John Dewey proposes the “educative” experience as the goal of instruction. Yet, in focusing on the educative experience, Dewey may discount other sorts of learning which occur in school, and indeed in life. This piece proposes a recapitulation of Dewey’s theory through Peirce’s categorical system of experience, leading to three categories of learning. The three proposed categories, “accepting,” “analytical,” and “evaluative,” correspond roughly to learning “what”, learning “how”, and learning “why.” The intent here is not to reduce the importance of the educative experience, but rather to broaden the application of Dewey’s work by portraying learning as a multifaceted phenomenon.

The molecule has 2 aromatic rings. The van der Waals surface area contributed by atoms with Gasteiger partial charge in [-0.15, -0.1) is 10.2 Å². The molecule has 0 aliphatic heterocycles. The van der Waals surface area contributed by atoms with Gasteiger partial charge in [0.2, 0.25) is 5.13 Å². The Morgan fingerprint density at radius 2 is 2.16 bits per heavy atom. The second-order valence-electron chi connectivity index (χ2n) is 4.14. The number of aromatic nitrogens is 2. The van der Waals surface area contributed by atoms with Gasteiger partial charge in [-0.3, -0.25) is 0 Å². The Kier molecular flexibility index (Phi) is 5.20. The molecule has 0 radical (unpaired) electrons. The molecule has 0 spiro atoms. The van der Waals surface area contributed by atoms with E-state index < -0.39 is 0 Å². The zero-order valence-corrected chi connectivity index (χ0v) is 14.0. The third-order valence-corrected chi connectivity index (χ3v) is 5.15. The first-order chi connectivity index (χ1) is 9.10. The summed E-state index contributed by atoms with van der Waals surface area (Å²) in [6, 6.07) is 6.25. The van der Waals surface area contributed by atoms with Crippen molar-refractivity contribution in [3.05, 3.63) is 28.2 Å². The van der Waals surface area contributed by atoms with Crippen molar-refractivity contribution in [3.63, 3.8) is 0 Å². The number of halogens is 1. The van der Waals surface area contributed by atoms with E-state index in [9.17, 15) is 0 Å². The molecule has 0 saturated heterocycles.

Project Muse URL
Wojcikiewicz, Steven K.
"Dewey, Peirce, and the Categories of Learning,"
Education and Culture: Vol. 26
, Article 7.
Available at: http://docs.lib.purdue.edu/eandc/vol26/iss2/art7